CHLOE GREEN, daughter of Sir Philip and heiress to her father’s abundant Arcadia empire, has released her very own shoe line for, wait for it, Topshop.

Vertigo inducing heels, adorned with zips, buckles, glitter and more metallic shades than you can shake a stick at start for £115? Now that is an awful lot of money to look very, very cheap.

Quelle surprise.  CJG, (her self- anointed moniker and name of the line), unashamedly takes ‘inspiration’ from Christian Louboutin, the French shoe designer to the stars who adds a personal stamp to each pair of his towering heels with his signature red soles.

For Chloe, middle name Jade, hers are, funnily enough, green. In an industry such as design, where so many hard working and truly talented individuals will never even hope to work for a giant such as Topshop, let alone have a range under their own name, this endeavour seems to take the metaphorical biscuit.


The fierce nepotism of the creative industries is nothing new, of course.

Stella McCartney featured Naomi Campbell and Kate Moss in her 1995 Central St. Martins graduate show; friends won from the glittering social circle that is an inevitable by-product of being the offspring of a Beatle. McCartney has however, at least learned and earned her craft. Attendance at CSM (as the school is known to its staff and students) is fast, furious and unforgiving- Stella will have been thoroughly immersed in the process of designing and constructing garments, as well as the history of fashion. Additionally, her talent speaks for itself through her beautifully simple yet elegant collections, not to mention the length of her career.

Miss Green, conversely, has never stepped foot into design school. She does not even have an art A- level, having abandoned her studies before sitting the exams. Her father left school at fifteen, with no GCSE’s, and it ‘didn’t do him any harm’ she rationalises. Oh, Chloe. The sixties were a different time, higher education was the realm of the intellectual elite and those with drive and business acumen a plenty could certainly succeed with no need for any letters following their name.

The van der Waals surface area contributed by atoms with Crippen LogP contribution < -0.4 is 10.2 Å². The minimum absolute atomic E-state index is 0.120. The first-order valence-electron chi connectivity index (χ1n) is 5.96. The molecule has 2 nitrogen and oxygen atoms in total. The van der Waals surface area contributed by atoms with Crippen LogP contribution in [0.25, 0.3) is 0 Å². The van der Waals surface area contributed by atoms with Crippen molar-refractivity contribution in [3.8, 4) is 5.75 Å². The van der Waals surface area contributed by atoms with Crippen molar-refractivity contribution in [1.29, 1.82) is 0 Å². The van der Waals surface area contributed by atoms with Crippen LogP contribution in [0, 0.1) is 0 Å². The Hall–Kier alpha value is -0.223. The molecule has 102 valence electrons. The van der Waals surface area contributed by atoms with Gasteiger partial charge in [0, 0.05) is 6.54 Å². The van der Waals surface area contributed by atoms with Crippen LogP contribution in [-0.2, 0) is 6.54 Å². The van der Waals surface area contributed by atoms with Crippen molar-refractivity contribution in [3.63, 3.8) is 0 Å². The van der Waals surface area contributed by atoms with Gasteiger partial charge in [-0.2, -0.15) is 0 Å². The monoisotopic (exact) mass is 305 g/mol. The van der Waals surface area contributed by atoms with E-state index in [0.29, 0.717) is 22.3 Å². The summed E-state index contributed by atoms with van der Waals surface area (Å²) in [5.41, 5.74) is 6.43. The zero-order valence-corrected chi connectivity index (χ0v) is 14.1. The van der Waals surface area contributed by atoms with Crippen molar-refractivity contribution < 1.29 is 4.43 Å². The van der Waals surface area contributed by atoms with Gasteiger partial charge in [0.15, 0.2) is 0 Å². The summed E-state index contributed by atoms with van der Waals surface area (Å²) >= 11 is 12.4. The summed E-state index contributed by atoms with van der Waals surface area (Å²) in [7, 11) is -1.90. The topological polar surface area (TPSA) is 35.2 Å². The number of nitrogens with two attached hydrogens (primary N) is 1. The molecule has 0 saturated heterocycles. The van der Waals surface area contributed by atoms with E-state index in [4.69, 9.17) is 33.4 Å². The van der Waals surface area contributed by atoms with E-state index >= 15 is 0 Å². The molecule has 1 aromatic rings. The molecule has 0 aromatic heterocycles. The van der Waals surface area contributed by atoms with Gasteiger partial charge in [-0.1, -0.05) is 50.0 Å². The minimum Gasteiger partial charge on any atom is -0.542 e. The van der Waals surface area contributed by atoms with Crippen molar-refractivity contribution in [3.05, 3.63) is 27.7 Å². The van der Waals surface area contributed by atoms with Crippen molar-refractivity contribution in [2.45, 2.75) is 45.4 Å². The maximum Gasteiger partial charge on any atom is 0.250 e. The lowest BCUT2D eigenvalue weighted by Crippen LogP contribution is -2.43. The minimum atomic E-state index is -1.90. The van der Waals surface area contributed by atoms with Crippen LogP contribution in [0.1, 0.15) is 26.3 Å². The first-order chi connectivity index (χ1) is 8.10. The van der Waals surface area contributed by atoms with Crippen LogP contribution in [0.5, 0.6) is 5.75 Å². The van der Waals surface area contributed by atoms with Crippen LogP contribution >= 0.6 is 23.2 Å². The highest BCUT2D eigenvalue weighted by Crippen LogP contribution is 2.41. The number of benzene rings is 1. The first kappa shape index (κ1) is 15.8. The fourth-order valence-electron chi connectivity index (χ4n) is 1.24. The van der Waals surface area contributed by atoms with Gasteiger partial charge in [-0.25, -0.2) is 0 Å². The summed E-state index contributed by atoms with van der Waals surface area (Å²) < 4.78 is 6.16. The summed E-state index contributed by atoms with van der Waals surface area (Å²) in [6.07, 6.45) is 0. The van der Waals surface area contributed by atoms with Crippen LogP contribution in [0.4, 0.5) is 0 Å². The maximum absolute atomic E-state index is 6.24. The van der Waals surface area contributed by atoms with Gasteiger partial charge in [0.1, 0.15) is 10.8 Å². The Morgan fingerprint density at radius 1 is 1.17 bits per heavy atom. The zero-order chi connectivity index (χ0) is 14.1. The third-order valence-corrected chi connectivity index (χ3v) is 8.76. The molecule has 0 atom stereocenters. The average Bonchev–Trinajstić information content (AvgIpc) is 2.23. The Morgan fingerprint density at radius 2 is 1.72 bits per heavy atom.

This, however, is 2012. Originally shoe design would have been an art learned through an apprenticeship, and now, it is imparted in respected institutions who teach those with a natural flair for these things how  to do it properly.

Never would a person simply grandly announce:  ‘’I proclaim myself shoe designer extraordinaire.” The intricate task of designing shoes is not something you can do merely because you are a self- confessed ‘shoe-aholic’.  If that were the case my entire friendship group and I would be wielding sheaths of fabric and carefully gluing soles to heels, painstakingly copying brilliant sketches of our ideal footwear.  The key difference, of course, is that we don’t have a parent at the helm of a multi billion pound company.

Though, if we did, I can’t help but think that we would do a damn sight better than the tat that Chloe is trying to hawk us. Vertigo inducing heels, adorned with zips, buckles, glitter and more metallic shades than you can shake a stick at start for £115? Now that is an awful lot of money to look very, very cheap.

Like Stella, Chloe enlisted celebrity friends to her launch in order to generate publicity and cash in on the instant effect of having a famous face endorse your product. But whilst Stella had Naomi, Chloe had her previous Made in Chelsea castmates, plus a few of The Only Way is Essex crew.

This is an all too perfect example of the chasm between the two in terms of genuine talent. Stella's ability has enabled her to become a name in her own right, free from the bondage of being constantly referred to as her father’s daughter.

Chloe's nepotism is stark, shameless.

But you never know she may get bored and run off with a new hobby soon.

Designing shoes year on year probably needs hunger and desire. A daddy's girl with all that wealth probably won't be able to maintain the necessary motivation levels. Will we see Chloe designing shoes ten or fifteen years from now? Probably - and thankfully - not. 

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Chloe and her shoesChloe and her shoes